3.5.22 Identify circumstances when assessing appropriateness is not required (COBS 10.4, 10.5 & 10.6)

3.5.23 Identify circumstances where own authority or expertise is limited and there is the need to refer to specialists

3.5.24 Distinguish between independent advice and restricted advice (COBS 6.2A)

3.2.4 Explain the scope of the Regulated Activities Order 2001 (as amended) in terms of

regulated activities and specified investments


TOPIC 5 – CLIENT ADVICE

5.6.1 Describe the need for advisers to communicate clearly, assessing and adapting to the differing levels of knowledge and understanding of their clients.

  1. understand how the type of investment product provided by the firm may not be suitable for the client, having assessed the relevant information provided by the client against potential changes that may have occurred since the relevant information was gathered;


TOPIC 5 – CLIENT ADVICE

5.1 TYPES AND CHARACTERISTICS OF INVESTORS

5.1.1 Describe and compare different types of investors

5.1.2 Explain the obligations of a firm towards retail clients

5.1.3 Explain the main needs of retail clients and how they are prioritised


5.2 THE CLIENT’S FINANCIAL OBJECTIVES

5.2.1 Explain the importance of establishing and quantifying a client’s objectives

5.2.2 Explain the need to prioritise objectives to accommodate a client’s affordability


5.3 THE CLIENT’S CURRENT CIRCUMSTANCES

5.3.1 Explain the importance of the fact find process in establishing a client’s current financial circumstances and requirements

5.3.2 Identify the factors shaping a client’s circumstances


5.4 THE CLIENT’S RISK PROFILE

5.4.1 Analyse the main types of investment risk as they affect investors

5.4.2 Explain the role of diversification in mitigating risk

5.4.3 Analyse the factors affecting a client’s risk profile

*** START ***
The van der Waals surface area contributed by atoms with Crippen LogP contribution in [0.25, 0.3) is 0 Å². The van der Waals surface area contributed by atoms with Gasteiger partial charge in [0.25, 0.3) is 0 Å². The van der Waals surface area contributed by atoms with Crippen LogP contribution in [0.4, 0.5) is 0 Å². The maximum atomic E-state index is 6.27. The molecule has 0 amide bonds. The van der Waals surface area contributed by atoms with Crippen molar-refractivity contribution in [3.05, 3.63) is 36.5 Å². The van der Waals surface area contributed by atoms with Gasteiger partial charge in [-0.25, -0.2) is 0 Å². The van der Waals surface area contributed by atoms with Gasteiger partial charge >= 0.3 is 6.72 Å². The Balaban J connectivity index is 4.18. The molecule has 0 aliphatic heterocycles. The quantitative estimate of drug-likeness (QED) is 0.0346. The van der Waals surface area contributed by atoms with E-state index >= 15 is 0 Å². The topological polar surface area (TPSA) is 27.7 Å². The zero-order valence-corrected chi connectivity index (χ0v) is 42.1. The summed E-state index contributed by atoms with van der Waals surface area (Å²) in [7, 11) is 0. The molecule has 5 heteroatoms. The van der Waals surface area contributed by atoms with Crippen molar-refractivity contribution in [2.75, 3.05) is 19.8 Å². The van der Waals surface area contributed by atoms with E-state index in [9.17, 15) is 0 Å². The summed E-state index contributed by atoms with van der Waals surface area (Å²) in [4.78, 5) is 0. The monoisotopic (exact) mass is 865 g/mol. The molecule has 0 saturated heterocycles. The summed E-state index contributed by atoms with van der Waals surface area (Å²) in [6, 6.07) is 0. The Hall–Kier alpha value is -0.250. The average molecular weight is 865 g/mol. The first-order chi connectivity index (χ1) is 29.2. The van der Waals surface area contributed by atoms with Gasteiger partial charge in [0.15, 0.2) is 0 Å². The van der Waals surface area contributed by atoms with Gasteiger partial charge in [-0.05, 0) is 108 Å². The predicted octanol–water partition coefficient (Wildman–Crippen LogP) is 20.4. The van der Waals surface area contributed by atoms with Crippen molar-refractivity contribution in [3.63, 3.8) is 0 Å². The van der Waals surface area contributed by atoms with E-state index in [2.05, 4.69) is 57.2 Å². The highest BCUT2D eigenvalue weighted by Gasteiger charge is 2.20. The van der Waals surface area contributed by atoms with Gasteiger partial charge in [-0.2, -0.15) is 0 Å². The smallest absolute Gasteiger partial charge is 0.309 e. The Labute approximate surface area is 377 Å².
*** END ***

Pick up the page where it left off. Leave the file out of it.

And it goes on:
5.4.4 Explain the key methods of determining a client’s risk profile


5.5 ADVICE AND RECOMMENDATIONS

5.5.1 Explain why asset allocation always comes before investment or product selection

5.5.2 Explain the key roles of charges and the financial stability of the provider as criteria within the fund selection process, and the use of past performance

5.5.3 Explain the importance of stability, independence and standing of trustees, fund custodians and auditors in the fund selection process

5.5.4 Identify benchmarks and other performance measures

5.5.5 Explain the importance of reviews within the financial planning process


5.6 SKILLS REQUIRED WHEN ADVISING CLIENTS

5.6.1 Describe the need for advisers to communicate clearly, assessing and adapting to the differing levels of knowledge and understanding of their clients.

5.6.2 Identify and apply suitable investment solutions to suit different needs of retail clients

  1. understand how financial markets function and how they affect the value and pricing of investment products offered or recommended to clients;

TOPIC 1 – FINANCIAL MARKETS AND INSTITUTIONS

1.1 INTRODUCTION TO FINANCIAL MARKETS

1.1.1 Explain the functions of the financial services industry in allocating capital within the

global economy

1.1.2 Explain the role and impact of the main financial institutions

1.1.3 Explain the role of government including economic and industrial policy, regulation,